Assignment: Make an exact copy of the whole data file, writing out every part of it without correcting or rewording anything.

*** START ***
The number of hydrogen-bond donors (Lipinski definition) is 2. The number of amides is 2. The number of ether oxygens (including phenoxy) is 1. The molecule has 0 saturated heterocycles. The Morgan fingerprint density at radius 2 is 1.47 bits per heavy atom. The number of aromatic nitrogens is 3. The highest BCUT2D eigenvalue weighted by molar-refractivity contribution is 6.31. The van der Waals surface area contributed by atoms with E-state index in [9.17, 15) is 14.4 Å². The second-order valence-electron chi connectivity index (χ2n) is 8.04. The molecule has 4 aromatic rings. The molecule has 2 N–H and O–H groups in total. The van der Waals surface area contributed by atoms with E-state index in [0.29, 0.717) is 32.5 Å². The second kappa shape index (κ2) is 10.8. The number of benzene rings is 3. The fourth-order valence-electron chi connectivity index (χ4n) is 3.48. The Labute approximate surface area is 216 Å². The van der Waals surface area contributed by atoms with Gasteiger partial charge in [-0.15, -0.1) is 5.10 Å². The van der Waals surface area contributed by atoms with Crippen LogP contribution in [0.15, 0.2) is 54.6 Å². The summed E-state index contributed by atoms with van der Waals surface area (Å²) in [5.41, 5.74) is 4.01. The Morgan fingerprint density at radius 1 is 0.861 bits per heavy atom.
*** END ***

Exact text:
The number of hydrogen-bond donors (Lipinski definition) is 2. The number of amides is 2. The number of ether oxygens (including phenoxy) is 1. The molecule has 0 saturated heterocycles. The Morgan fingerprint density at radius 2 is 1.47 bits per heavy atom. The number of aromatic nitrogens is 3. The highest BCUT2D eigenvalue weighted by molar-refractivity contribution is 6.31. The van der Waals surface area contributed by atoms with E-state index in [9.17, 15) is 14.4 Å². The second-order valence-electron chi connectivity index (χ2n) is 8.04. The molecule has 4 aromatic rings. The molecule has 2 N–H and O–H groups in total. The van der Waals surface area contributed by atoms with E-state index in [0.29, 0.717) is 32.5 Å². The second kappa shape index (κ2) is 10.8. The number of benzene rings is 3. The fourth-order valence-electron chi connectivity index (χ4n) is 3.48. The Labute approximate surface area is 216 Å². The van der Waals surface area contributed by atoms with Gasteiger partial charge in [-0.15, -0.1) is 5.10 Å². The van der Waals surface area contributed by atoms with Crippen LogP contribution in [0.15, 0.2) is 54.6 Å². The summed E-state index contributed by atoms with van der Waals surface area (Å²) in [5.41, 5.74) is 4.01. The Morgan fingerprint density at radius 1 is 0.861 bits per heavy atom.